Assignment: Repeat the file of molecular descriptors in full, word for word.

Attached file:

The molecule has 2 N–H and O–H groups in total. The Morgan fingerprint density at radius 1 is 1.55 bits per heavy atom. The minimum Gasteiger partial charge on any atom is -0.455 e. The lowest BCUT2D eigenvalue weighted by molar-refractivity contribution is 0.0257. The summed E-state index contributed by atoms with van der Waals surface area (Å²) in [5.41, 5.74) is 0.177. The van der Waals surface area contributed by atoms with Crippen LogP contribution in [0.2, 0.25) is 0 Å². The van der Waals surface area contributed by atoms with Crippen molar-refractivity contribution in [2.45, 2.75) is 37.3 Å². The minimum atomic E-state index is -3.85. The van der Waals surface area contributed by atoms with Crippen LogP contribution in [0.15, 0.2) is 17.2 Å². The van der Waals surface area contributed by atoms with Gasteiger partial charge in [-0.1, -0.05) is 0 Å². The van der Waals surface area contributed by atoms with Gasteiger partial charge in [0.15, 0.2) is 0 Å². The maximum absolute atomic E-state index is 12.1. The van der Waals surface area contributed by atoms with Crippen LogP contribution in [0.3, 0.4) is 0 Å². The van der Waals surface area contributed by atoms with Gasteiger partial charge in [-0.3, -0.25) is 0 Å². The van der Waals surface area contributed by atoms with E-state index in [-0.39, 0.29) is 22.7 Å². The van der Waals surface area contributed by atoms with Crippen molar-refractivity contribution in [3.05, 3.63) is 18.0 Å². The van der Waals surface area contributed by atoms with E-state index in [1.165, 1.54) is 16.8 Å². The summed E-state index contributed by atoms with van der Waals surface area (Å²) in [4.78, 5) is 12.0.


The molecule has 2 N–H and O–H groups in total. The Morgan fingerprint density at radius 1 is 1.55 bits per heavy atom. The minimum Gasteiger partial charge on any atom is -0.455 e. The lowest BCUT2D eigenvalue weighted by molar-refractivity contribution is 0.0257. The summed E-state index contributed by atoms with van der Waals surface area (Å²) in [5.41, 5.74) is 0.177. The van der Waals surface area contributed by atoms with Crippen LogP contribution in [0.2, 0.25) is 0 Å². The van der Waals surface area contributed by atoms with Crippen molar-refractivity contribution in [2.45, 2.75) is 37.3 Å². The minimum atomic E-state index is -3.85. The van der Waals surface area contributed by atoms with Crippen LogP contribution in [0.15, 0.2) is 17.2 Å². The van der Waals surface area contributed by atoms with Gasteiger partial charge in [-0.1, -0.05) is 0 Å². The van der Waals surface area contributed by atoms with Gasteiger partial charge in [0.15, 0.2) is 0 Å². The maximum absolute atomic E-state index is 12.1. The van der Waals surface area contributed by atoms with Crippen LogP contribution in [0.3, 0.4) is 0 Å². The van der Waals surface area contributed by atoms with Gasteiger partial charge in [-0.3, -0.25) is 0 Å². The van der Waals surface area contributed by atoms with E-state index in [-0.39, 0.29) is 22.7 Å². The van der Waals surface area contributed by atoms with Crippen molar-refractivity contribution in [3.05, 3.63) is 18.0 Å². The van der Waals surface area contributed by atoms with E-state index in [1.165, 1.54) is 16.8 Å². The summed E-state index contributed by atoms with van der Waals surface area (Å²) in [4.78, 5) is 12.0.